URERU Smart City Report Series 1
Overview and Analysis of Cape Town's Digital City Strategy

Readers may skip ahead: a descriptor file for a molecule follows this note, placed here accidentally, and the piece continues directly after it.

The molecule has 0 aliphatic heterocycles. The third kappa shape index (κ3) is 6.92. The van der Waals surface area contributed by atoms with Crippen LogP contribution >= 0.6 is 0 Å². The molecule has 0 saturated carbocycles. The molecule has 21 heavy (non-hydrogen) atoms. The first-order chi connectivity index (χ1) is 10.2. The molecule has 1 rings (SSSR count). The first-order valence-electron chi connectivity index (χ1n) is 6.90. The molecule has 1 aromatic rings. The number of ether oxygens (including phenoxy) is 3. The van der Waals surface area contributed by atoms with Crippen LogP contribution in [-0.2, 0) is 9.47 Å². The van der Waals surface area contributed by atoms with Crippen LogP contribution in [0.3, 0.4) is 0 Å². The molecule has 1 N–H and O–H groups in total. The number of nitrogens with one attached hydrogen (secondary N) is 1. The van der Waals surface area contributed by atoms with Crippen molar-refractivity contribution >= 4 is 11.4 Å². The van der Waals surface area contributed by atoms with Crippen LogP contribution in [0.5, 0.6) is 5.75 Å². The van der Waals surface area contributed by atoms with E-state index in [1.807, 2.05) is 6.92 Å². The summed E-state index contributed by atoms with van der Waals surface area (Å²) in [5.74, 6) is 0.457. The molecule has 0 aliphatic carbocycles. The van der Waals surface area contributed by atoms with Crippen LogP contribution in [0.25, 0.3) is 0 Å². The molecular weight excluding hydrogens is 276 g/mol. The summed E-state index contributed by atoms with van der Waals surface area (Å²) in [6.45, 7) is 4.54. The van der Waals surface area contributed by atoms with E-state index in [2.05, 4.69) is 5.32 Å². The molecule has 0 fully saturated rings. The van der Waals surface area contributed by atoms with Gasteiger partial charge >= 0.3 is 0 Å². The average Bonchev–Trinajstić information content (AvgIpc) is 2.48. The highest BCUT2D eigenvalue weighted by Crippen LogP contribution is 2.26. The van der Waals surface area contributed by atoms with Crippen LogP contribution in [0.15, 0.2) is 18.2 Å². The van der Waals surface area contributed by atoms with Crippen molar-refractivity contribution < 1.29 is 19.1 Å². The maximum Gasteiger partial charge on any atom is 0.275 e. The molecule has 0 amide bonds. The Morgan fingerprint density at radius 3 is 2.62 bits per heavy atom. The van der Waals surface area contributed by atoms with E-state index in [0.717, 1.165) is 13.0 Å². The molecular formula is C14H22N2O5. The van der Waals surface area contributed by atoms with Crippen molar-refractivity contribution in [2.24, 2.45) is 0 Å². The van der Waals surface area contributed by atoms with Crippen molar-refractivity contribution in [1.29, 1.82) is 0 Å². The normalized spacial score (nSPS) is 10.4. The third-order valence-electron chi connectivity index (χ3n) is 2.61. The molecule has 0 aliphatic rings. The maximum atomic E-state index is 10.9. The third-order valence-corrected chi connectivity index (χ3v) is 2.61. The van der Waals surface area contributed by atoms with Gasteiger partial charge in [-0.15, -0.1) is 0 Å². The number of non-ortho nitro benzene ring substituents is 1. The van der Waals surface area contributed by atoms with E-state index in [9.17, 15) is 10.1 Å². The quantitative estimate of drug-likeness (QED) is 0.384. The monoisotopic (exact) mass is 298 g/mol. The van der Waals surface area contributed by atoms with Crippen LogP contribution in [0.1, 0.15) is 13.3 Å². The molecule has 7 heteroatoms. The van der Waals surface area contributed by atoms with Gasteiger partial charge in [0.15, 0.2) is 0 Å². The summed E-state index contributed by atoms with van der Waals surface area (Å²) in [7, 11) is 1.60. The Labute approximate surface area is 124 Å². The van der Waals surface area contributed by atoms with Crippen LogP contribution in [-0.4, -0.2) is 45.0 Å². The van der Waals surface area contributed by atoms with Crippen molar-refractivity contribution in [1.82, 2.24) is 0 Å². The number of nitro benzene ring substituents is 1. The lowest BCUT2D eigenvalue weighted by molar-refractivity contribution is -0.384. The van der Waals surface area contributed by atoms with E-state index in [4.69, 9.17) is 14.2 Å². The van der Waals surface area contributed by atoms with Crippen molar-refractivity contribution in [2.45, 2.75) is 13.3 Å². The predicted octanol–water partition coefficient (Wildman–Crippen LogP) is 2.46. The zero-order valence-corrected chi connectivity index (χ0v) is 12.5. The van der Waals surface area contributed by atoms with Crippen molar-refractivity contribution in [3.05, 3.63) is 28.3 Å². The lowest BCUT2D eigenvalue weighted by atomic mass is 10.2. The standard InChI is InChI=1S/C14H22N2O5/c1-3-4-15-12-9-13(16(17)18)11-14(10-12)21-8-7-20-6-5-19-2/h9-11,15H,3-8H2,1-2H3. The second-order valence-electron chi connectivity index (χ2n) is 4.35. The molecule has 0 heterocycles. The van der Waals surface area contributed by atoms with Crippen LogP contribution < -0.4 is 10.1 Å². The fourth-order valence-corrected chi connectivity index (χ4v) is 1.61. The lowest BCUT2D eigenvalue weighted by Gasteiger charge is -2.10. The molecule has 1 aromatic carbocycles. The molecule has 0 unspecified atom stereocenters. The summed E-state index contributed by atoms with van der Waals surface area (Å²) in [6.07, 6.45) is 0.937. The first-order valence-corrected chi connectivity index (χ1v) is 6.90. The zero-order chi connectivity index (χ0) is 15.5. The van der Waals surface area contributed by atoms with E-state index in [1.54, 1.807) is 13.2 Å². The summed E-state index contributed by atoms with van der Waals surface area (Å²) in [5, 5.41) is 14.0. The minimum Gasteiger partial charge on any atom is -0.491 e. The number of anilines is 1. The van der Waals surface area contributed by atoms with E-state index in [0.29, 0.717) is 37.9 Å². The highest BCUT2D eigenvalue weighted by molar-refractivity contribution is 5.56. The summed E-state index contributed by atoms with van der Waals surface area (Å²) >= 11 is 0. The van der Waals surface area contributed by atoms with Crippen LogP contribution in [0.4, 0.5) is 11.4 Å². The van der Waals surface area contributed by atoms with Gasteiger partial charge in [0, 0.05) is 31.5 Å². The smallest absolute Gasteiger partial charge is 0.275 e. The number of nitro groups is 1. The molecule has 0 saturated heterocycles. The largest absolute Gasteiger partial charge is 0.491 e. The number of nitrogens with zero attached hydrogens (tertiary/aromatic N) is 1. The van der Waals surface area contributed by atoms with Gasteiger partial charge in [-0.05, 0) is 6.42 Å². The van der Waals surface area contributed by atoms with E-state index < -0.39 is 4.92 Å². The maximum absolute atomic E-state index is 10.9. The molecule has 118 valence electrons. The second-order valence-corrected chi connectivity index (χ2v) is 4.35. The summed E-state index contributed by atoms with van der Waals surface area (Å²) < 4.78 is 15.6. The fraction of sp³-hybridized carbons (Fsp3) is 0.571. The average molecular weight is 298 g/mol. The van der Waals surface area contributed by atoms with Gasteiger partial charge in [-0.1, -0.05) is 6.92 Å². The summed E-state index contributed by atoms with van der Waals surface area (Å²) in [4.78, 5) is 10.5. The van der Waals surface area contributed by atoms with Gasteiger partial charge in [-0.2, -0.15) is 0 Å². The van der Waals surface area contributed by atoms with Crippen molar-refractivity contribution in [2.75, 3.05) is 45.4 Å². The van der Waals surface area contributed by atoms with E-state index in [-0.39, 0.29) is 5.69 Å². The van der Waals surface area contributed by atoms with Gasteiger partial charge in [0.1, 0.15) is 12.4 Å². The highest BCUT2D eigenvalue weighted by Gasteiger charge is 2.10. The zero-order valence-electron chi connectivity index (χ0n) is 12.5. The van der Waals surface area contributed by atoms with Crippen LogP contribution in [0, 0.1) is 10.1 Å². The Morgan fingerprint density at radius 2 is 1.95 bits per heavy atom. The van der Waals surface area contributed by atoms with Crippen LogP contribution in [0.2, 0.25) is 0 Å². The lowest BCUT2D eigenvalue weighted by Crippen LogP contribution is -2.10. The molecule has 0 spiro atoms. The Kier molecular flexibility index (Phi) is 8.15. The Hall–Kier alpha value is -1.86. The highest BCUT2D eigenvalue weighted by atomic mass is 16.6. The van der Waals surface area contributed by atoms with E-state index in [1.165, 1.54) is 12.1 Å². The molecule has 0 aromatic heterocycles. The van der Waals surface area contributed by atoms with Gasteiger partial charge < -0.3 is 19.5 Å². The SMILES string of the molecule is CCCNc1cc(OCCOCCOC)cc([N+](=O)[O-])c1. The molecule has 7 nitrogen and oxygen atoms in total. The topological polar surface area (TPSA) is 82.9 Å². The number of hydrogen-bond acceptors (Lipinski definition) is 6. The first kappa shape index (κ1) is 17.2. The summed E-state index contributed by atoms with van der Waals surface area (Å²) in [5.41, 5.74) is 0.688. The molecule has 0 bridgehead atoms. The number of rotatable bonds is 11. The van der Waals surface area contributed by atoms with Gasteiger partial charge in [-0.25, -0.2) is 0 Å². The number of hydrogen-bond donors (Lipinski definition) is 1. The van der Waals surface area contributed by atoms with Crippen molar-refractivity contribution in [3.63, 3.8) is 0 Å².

In today’s urban environment, local governments have to deal with increasingly complex mandates, social inequalities and economic growth in a context of increasing environmental and economic uncertainty (Baud et al., 2014). In Africa, these complexities are exacerbated by rapid urbanisation and the subsequent proliferation of urban poverty. This necessitates more efficient and effective management and governance of urban systems (Slavova & Okwechime, 2016; Meijer & Thaens, 2018). Given the increased role of ICT and its potential to advance the management and coordination of cities, contribute to their economic success, and improve the quality of life of its residents (Backhouse, 2015), many African cities are beginning to explore smart city interventions as a means of overcoming the rising challenges of urban development and sustainability. As such, cities are now having to respond to the opportunities and challenges that arise on the back of an increasingly technological world, which requires a radically different view on how a city needs to operate to accommodate the engagement between technology, citizens, institutions and the built environment.